Using RotorLib and FixedWingLib with your own control systems

FixedWingLib FDM and RotorLib FDM respectively model fixed wing and rotary wing aircraft. They also include control system building blocks and ready to use control systems within the aircraft models (GenAirplane100 and GenHeli500).

Those models (both C++ classes indeed) are ready to use models which simulate generic aircraft. They can be used as they are for general purpose simulations or they can be customized with the XML files to simulate a type specific aircraft. You can go even more and change the models to simulate non-conventional aircraft configurations.

Some of our users however need just the aircraft model, just a model of the aircraft without any control system or stability augmentation system for their own control algorithm development.

This is pretty straight forward with FixedWingLib FDM and RotorLib FDM. Below we describe the most common 3 steps of this modeling effort.

In this article, we focus on the FDM products (flight dynamics models) such as RotorLib FDM and FixedWingLib FDM. Unlike the CGF products, FDMs are designed to deliver as high fidelity as possible so they are ideal for engineering use. CGFs focus on easy to use maneuvers for C++ developers.

1. Remove the control systems

The control systems are described in the XML files. Here is the XML part for GenHeli500:

    <ControlSystem>
        <FCSComponent type="FCSHelicopterAutoTrim100" >
            <YawRateAndSideslipController printDebugInfo="false">
                <YawRatePID P="0.03"  I="0.1" D="0.0" offset="0.0" integralMin="-10" integralMax="10" />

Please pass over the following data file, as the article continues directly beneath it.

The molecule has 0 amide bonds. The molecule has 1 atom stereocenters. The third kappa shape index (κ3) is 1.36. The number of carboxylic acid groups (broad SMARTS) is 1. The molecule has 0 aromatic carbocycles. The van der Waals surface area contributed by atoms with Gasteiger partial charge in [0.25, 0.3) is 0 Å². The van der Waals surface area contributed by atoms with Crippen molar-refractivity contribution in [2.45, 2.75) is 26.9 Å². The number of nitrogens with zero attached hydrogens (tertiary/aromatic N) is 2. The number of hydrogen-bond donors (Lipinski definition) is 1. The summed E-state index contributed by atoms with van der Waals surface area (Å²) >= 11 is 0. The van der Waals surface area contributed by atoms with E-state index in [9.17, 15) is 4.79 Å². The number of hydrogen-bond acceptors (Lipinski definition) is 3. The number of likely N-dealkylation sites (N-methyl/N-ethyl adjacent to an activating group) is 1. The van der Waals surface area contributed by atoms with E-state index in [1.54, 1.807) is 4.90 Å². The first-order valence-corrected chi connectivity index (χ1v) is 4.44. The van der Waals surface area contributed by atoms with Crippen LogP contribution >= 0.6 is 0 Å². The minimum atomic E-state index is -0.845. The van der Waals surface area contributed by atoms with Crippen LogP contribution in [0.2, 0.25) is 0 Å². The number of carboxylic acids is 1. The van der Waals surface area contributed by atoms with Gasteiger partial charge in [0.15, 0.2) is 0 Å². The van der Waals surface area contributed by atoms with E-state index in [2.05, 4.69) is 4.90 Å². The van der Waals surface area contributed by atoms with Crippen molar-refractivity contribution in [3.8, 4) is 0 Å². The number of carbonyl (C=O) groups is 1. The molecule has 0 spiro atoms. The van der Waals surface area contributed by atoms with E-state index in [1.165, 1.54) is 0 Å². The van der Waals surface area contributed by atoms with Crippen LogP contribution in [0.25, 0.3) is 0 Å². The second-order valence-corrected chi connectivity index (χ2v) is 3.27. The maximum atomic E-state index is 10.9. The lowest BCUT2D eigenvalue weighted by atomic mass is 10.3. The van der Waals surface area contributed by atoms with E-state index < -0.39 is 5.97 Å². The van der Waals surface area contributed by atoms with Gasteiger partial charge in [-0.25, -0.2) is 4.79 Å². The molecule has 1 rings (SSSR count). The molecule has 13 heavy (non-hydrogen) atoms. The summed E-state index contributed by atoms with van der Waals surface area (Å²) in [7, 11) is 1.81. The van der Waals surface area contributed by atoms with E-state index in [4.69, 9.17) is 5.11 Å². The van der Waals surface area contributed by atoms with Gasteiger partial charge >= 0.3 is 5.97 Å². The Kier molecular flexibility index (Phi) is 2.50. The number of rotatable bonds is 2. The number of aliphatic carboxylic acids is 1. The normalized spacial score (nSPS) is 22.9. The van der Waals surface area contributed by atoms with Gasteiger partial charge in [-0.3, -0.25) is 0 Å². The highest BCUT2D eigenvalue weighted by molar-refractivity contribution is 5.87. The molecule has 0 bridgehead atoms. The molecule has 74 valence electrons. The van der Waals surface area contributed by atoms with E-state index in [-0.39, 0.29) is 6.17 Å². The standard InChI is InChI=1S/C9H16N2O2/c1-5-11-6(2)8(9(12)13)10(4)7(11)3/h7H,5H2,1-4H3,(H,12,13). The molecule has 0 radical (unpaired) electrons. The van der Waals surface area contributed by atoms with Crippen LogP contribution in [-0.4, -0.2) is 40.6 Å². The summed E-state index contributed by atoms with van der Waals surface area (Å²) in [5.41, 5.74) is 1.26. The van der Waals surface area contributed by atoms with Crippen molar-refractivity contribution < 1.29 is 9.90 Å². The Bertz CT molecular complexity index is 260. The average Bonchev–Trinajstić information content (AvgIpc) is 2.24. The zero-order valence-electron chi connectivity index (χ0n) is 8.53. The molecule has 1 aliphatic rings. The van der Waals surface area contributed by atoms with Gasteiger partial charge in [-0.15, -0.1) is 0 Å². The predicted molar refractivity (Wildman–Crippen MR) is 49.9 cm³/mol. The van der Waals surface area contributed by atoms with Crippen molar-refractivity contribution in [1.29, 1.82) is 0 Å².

<SideslipPID P="0.08"  I="0.1" D="0.05" offset="0.0" integralMin="-10" integralMax="10" />

                <Transition speedLow="10" speedHigh="29" />
                <Maximums maxYawRate="30" maxSideslip="30" />
                <InputMapping nonlinearity="2" />
            </YawRateAndSideslipController>

            <PitchRateController printDebugInfo="false">
                <PID P="0.01"  I="0.2" D="0.0" offset="0.0" integralMin="-5" integralMax="5" />
                <MaxPitchRate maxPitchRate="35" />
                <InputMapping nonlinearity="4" />
            </PitchRateController>


            <RollRateController printDebugInfo="false">
                <PID P="0.015"  I="0.05" D="0.0" offset="0.0" integralMin="-20" integralMax="20" />
                <MaxRollRate maxRollRate="70" />
                <InputMapping nonlinearity="3" />
            </RollRateController>

        </FCSComponent>

    <FCSComponent type="FCSRotationDamper">
      <YawController P="2" D="0"/>
      <PitchController P="2.0" D="0"/>
      <RollController P="0.4" D="0.01"/>
    </FCSComponent>

  </ControlSystem>
  

Now all you need to do is to replace the lines above with:

    <ControlSystem>
    </ControlSystem>
  

This XML will practically tell RotorLib FDM to create the helicopter with no control systems.

2. Change configuration to match your aircraft

The aircraft configuration is defined in the XML file. By configuration, we mean parameter values such as mass, moments of inertia, fuselage drag coefficient curves, engine RPM, blade twist etc.

The modeling of your own specific aircraft requires you to find and type in these values. This effort requires understanding of the airplane configuration values. This can be done best by an aerospace engineer. However our FDM products such as RotorLib FDM and FixedWingLib FDM documentation include extensive
information about the parameters as well as drawings describing how all those systems (control system, main rotor, engines etc.).

RTDynamics support is glad to assist you to configure your own airplane and helicopters. Please also note that RTDynamics also provides airplane modeling services.

3. Connect your control algorithms with C++

Now that we have an airplane or helicopter model, now you can use it with your own control algoritms. This requires to integrate RotorLib or FixedWingLib using the C++ SDK. Depending on how you model and code the control algorithms, the integration effort is slightly different.

Again, RTDynamics support would be glad to assist you here.

Other notes

a. In addition to the simulation models, RotorLib FDM includes a very fast trim solver which find steady state conditions for your helicopter models.

b. RotorLib FDM is also available for MATLAB and Simulink and supports trim finding and linearization with MATLAB and Simulink.

Leave a Reply

Your email address will not be published. Required fields are marked *